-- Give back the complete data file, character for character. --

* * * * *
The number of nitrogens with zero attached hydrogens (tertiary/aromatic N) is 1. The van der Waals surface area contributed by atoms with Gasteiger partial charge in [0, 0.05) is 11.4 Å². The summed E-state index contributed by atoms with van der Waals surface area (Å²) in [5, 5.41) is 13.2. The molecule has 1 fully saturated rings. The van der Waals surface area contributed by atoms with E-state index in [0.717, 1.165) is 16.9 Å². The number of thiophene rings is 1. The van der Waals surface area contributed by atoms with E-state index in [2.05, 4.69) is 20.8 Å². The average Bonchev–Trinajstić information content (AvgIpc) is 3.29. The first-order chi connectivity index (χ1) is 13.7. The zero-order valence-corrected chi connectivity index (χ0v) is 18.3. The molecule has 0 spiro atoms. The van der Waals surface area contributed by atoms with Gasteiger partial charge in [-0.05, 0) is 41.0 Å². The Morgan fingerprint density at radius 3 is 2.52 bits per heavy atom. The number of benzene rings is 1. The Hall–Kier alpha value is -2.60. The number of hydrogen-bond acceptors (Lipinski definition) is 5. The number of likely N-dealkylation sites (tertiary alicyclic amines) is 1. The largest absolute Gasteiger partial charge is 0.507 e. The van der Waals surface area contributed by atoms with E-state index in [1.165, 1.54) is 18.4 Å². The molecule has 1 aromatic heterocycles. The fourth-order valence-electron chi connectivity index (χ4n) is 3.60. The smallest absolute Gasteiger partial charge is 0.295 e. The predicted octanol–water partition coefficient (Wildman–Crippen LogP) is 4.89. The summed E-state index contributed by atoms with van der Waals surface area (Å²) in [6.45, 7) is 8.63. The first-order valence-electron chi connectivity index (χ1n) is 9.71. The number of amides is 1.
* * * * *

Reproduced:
The number of nitrogens with zero attached hydrogens (tertiary/aromatic N) is 1. The van der Waals surface area contributed by atoms with Gasteiger partial charge in [0, 0.05) is 11.4 Å². The summed E-state index contributed by atoms with van der Waals surface area (Å²) in [5, 5.41) is 13.2. The molecule has 1 fully saturated rings. The van der Waals surface area contributed by atoms with E-state index in [0.717, 1.165) is 16.9 Å². The number of thiophene rings is 1. The van der Waals surface area contributed by atoms with E-state index in [2.05, 4.69) is 20.8 Å². The average Bonchev–Trinajstić information content (AvgIpc) is 3.29. The first-order chi connectivity index (χ1) is 13.7. The zero-order valence-corrected chi connectivity index (χ0v) is 18.3. The molecule has 0 spiro atoms. The van der Waals surface area contributed by atoms with Gasteiger partial charge in [-0.05, 0) is 41.0 Å². The Morgan fingerprint density at radius 3 is 2.52 bits per heavy atom. The number of benzene rings is 1. The Hall–Kier alpha value is -2.60. The number of hydrogen-bond acceptors (Lipinski definition) is 5. The number of likely N-dealkylation sites (tertiary alicyclic amines) is 1. The largest absolute Gasteiger partial charge is 0.507 e. The van der Waals surface area contributed by atoms with E-state index in [1.165, 1.54) is 18.4 Å². The molecule has 1 aromatic heterocycles. The fourth-order valence-electron chi connectivity index (χ4n) is 3.60. The smallest absolute Gasteiger partial charge is 0.295 e. The predicted octanol–water partition coefficient (Wildman–Crippen LogP) is 4.89. The summed E-state index contributed by atoms with van der Waals surface area (Å²) in [6.45, 7) is 8.63. The first-order valence-electron chi connectivity index (χ1n) is 9.71. The number of amides is 1.